**0**,**1**,**2**,**3**, …), in any expression of the formal system, the free variables may only be substituted by natural numbers. In the formal system, these are commonly in a form such as**0**,**s****0**,,*ss*0, …, representing*sss*0**0**,**1**,**2**,**3**, … . - A
*number-theoretic expression*is an expression which is an expression about natural numbers, and not about any other things. The objects of the expression are natural numbers, and the variables of the expression are variables whose domain is natural numbers. With number-theoretic expressions, you can substitute a variable by a natural number, but you can also substitute a variable by an expression which is not an actual number, but which is itself a number-theoretic function. As an example, take a simple number-theoretic statement:*x*- 3If we substitute the

by the number-theoretic statement**x**, we get:*z*+ 3*z*+ 5*z*+ 3*z*+ 5 - 3which is a number-theoretic statement - provided the domain of the variable

is natural numbers. And again, if we substitute the*z*by the number-theoretic statement**z**we get:*y*- 2**(***y*- 2) +3(*y*- 2) + 5 - 3which, again, is a number-theoretic statement, if the domain of the variable

*y*is natural numbers.So we can see that for number-theoretic expressions, the variables of such expressions have the domain of natural numbers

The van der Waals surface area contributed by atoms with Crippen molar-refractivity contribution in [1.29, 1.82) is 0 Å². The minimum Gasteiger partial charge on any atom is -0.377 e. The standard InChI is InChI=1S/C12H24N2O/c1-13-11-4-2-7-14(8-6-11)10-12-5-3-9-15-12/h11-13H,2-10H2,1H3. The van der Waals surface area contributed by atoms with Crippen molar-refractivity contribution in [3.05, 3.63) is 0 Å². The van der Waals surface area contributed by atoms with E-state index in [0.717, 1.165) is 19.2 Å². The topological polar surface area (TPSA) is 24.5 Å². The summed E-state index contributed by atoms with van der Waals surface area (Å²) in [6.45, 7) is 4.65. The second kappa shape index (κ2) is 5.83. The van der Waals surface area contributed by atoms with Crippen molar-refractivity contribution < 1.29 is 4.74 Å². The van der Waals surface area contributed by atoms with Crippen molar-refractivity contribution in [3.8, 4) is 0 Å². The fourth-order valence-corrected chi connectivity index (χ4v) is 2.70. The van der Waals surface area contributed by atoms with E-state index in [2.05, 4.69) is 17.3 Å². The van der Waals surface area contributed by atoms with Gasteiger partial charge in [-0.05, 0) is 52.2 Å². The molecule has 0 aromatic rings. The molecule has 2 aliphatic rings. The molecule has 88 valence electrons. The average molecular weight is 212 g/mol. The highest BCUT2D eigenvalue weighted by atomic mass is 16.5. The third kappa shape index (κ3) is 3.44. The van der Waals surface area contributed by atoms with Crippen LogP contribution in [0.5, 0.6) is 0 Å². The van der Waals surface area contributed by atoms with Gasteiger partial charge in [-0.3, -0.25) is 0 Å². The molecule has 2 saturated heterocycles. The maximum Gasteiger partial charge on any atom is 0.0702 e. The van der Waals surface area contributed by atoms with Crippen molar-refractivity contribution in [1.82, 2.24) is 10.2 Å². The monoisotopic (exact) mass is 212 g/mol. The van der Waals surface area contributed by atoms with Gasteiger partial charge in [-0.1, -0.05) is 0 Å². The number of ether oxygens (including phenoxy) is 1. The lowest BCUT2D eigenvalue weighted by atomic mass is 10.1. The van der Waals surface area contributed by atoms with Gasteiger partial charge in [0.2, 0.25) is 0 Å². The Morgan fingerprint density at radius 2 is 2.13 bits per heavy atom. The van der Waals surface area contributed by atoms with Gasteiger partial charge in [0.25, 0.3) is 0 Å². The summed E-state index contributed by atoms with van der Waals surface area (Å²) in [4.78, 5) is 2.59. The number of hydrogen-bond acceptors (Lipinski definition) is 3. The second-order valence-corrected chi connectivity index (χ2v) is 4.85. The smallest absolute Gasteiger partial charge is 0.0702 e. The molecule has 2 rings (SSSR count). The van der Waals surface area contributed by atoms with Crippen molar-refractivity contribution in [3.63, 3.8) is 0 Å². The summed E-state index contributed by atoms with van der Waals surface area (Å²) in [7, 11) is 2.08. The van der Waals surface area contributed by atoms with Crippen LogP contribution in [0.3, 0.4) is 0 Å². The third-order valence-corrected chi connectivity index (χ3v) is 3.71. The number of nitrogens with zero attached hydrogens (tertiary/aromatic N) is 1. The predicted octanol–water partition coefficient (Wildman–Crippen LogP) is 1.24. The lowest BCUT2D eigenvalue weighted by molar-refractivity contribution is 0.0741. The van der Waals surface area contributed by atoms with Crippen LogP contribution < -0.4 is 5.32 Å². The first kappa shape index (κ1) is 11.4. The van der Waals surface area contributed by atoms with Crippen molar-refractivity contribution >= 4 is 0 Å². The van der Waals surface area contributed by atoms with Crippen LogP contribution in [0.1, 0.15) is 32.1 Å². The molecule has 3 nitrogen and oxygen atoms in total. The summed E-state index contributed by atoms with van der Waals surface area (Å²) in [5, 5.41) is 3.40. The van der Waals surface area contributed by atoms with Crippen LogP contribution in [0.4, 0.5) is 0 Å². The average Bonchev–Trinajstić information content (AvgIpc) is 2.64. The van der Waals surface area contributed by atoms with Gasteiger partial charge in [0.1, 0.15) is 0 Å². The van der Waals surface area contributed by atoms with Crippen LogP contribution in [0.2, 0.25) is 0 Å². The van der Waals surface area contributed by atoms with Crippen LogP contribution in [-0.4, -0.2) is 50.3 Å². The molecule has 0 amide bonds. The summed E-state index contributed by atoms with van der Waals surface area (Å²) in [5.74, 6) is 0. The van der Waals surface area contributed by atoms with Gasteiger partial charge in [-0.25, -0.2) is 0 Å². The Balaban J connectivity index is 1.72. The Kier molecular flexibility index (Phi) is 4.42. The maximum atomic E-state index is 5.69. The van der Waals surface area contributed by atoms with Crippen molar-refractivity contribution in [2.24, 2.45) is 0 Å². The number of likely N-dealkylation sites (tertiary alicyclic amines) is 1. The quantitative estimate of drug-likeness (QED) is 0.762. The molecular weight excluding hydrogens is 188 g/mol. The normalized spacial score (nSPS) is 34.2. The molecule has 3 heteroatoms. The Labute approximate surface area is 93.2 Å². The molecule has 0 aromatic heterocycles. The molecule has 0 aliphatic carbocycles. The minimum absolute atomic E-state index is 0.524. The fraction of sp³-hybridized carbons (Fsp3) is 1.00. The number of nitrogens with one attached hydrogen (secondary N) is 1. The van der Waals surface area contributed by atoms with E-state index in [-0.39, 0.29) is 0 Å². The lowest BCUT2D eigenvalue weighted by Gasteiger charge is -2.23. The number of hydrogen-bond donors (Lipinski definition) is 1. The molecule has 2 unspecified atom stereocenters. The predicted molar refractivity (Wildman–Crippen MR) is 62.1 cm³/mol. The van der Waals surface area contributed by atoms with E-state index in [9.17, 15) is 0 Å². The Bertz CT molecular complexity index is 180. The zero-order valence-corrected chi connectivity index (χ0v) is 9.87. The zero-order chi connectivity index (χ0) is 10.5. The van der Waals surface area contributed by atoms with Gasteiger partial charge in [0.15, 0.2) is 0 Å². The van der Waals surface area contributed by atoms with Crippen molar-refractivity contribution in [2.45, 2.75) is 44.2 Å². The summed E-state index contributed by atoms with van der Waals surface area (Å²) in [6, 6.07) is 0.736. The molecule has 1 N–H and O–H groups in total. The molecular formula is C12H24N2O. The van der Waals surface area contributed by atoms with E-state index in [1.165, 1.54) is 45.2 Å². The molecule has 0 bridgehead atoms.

*or*number-theoretic functions. And it can be seen that when a free variable of a number-theoretic expression is substituted by a number-theoretic function, the resultant expression is also a number-theoretic expression. Because the resultant expressions are also number-theoretic expressions, then it can be said that given any number-theoretic function (of a certain type, see also primitive recursive), then there is a corresponding expression in the formal language that expresses that function. Many incompleteness proofs use this assertion as part of the proof; there is nothing intrinsically wrong with that - problems only arise when the definition of*‘number-theoretic’*is not rigorously observed.

So - what if we try to substitute the *x* in ** x - 3** by something else, such as

So - is ** GN(w)** a number-theoretic function?

The reason should be obvious, because it refers to “**-**” and “**+**” as things, whereas in a purely number statement, symbols like “**-**” and “**+**” are referring to numbers; usually they are called operators. ** GN(w)** is itself

And because expressions like ** GN(w)** are not number-theoretic expressions, they do not belong to the domain of variables of number-theoretic expressions - and therefore to substitute such a variable by an expression such as

See also the page Representability for more on this subject.

Now, on to the main subject – errors in incompleteness proofs. The two errors that I have found to be most prevalent in incompleteness proofs are:

- the illegal substitution of a variable of a number-theoretic expression by a value that does not belong to the domain of that variable, and